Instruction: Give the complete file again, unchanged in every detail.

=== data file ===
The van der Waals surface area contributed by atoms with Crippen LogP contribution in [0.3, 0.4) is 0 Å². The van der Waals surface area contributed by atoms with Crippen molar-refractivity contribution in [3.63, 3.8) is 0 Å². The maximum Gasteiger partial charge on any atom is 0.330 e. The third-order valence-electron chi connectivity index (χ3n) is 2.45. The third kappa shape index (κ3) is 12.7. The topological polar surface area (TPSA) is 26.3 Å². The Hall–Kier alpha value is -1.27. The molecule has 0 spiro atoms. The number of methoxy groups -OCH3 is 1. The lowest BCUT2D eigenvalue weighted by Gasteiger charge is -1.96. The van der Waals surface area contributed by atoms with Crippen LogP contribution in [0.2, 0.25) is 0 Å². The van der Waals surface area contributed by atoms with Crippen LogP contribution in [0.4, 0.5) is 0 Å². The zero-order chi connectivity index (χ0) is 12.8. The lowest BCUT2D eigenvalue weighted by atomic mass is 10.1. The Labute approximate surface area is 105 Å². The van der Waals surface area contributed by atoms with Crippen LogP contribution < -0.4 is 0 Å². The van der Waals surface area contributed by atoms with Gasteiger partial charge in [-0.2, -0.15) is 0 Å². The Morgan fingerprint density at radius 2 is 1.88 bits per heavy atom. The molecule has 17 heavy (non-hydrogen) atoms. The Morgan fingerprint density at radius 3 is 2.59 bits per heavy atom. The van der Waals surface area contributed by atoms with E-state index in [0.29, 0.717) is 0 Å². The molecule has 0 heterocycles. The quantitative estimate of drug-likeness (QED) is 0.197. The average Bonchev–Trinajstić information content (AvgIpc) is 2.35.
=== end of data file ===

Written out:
The van der Waals surface area contributed by atoms with Crippen LogP contribution in [0.3, 0.4) is 0 Å². The van der Waals surface area contributed by atoms with Crippen molar-refractivity contribution in [3.63, 3.8) is 0 Å². The maximum Gasteiger partial charge on any atom is 0.330 e. The third-order valence-electron chi connectivity index (χ3n) is 2.45. The third kappa shape index (κ3) is 12.7. The topological polar surface area (TPSA) is 26.3 Å². The Hall–Kier alpha value is -1.27. The molecule has 0 spiro atoms. The number of methoxy groups -OCH3 is 1. The lowest BCUT2D eigenvalue weighted by Gasteiger charge is -1.96. The van der Waals surface area contributed by atoms with Crippen LogP contribution in [0.2, 0.25) is 0 Å². The van der Waals surface area contributed by atoms with Crippen LogP contribution in [0.4, 0.5) is 0 Å². The zero-order chi connectivity index (χ0) is 12.8. The lowest BCUT2D eigenvalue weighted by atomic mass is 10.1. The Labute approximate surface area is 105 Å². The van der Waals surface area contributed by atoms with Crippen LogP contribution < -0.4 is 0 Å². The van der Waals surface area contributed by atoms with Gasteiger partial charge in [-0.2, -0.15) is 0 Å². The Morgan fingerprint density at radius 2 is 1.88 bits per heavy atom. The molecule has 17 heavy (non-hydrogen) atoms. The Morgan fingerprint density at radius 3 is 2.59 bits per heavy atom. The van der Waals surface area contributed by atoms with E-state index in [0.29, 0.717) is 0 Å². The molecule has 0 heterocycles. The quantitative estimate of drug-likeness (QED) is 0.197. The average Bonchev–Trinajstić information content (AvgIpc) is 2.35.